This week’s “Eat, Drink and Be Healthy” column explores the connection between sleep deprivation and being overweight. It’s clear that the two are linked, but science has yet to establish a cause-and-effect relationship.

Even if science never proves that being tired contributes to weight or obesity, there are many good reasons to get a good night’s sleep. People tend to have more auto accidents when sleep-deprived, for one thing.

But lots of people have trouble falling or staying asleep. (According to the CDC, between 50 million and 70 million people in the United States have a sleep or wakefulness disorder.) Of course, there are over-the-counter and prescription sleep aides, but many of us prefer not to go that route. Sadly, while cutting back on certain foods and beverages may, as I wrote last summer, promote better sleep, no food or drink has been proven to help people fall or stay asleep. Alcohol seems as though it should help. But while a nightcap or two might help you drop off to sleep, the sleep you get is of substandard quality, and you end up waking up without having got the restorative rest you need.

So my ears perked up when I received a sample of a drink called NeuroSleep a few months ago. NeuroSleep’s bottle front announces “ZZZzzz... in every bottle.” The back says the drink “provides restful sleep, relieves muscle cramps, supports relaxation, promotes feeling of well being, supports healthy mental function,” and explains that the tasty contents will help set your body up for a sound night’s sleep.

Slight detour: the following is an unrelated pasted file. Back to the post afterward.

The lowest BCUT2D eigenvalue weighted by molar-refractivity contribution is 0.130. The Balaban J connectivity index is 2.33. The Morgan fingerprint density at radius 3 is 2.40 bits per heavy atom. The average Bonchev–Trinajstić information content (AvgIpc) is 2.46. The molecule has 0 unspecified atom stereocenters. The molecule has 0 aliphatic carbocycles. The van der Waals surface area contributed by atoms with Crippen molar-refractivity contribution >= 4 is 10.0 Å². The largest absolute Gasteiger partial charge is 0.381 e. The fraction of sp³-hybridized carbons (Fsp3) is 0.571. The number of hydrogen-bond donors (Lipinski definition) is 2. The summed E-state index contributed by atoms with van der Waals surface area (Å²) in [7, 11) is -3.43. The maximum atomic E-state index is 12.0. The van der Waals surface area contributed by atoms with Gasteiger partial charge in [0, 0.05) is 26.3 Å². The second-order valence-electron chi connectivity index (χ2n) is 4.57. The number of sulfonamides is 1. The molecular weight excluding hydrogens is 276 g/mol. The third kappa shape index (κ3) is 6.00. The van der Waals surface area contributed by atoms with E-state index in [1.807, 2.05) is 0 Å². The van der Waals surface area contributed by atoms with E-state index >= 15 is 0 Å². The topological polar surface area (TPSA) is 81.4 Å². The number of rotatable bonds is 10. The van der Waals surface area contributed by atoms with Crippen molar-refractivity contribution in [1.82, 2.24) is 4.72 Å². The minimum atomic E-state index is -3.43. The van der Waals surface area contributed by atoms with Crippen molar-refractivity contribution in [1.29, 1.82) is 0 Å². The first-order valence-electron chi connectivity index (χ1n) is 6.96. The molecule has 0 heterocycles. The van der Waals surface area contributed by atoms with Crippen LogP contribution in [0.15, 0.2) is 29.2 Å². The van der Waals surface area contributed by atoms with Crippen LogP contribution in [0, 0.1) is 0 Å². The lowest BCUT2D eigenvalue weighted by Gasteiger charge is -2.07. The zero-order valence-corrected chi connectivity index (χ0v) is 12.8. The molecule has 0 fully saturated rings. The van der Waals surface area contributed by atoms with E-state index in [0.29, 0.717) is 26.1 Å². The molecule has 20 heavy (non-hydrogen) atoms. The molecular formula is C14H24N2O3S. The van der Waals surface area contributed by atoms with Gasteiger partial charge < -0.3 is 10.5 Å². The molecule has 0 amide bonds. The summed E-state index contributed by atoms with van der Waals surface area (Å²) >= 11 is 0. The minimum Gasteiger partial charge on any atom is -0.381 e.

NeuroSleep (and the other titles — including one called NeuroGasm — in the new product line, coming soon to a Walgreens or CVS near you) is marketed as a “nutritional supplement” and is thus not allowed to make substantial health claims without drawing the FDA’s ire. Its main sleep-related ingredient is melatonin, a hormone that plays a lead role in regulating the body’s sleep cycle. Does melatonin ingested via a drink such as NeuroSleep perform the same function as the melatonin our bodies produce naturally?

Chris Noonan, who serves as the scientific and regulatory affairs adviser for the Neuro line, points to a meta-analysis of research that finds supplemental melatonin plays a very limited role in improving sleep. But he doesn’t think all the evidence is in yet. “I’m a dietary supplement skeptic,” he says. “There’s not a lot of really good [scientific] support out there.” By which he means that not enough research into supplemental melatonin has yet been done.

In any case, NeuroSleep doesn’t promise to put you to sleep but rather to set you up for a restful night’s snooze once you get there.

Are you one of those millions of people who find sleep elusive? Have you found a food, beverage or strategy that helps you sleep better?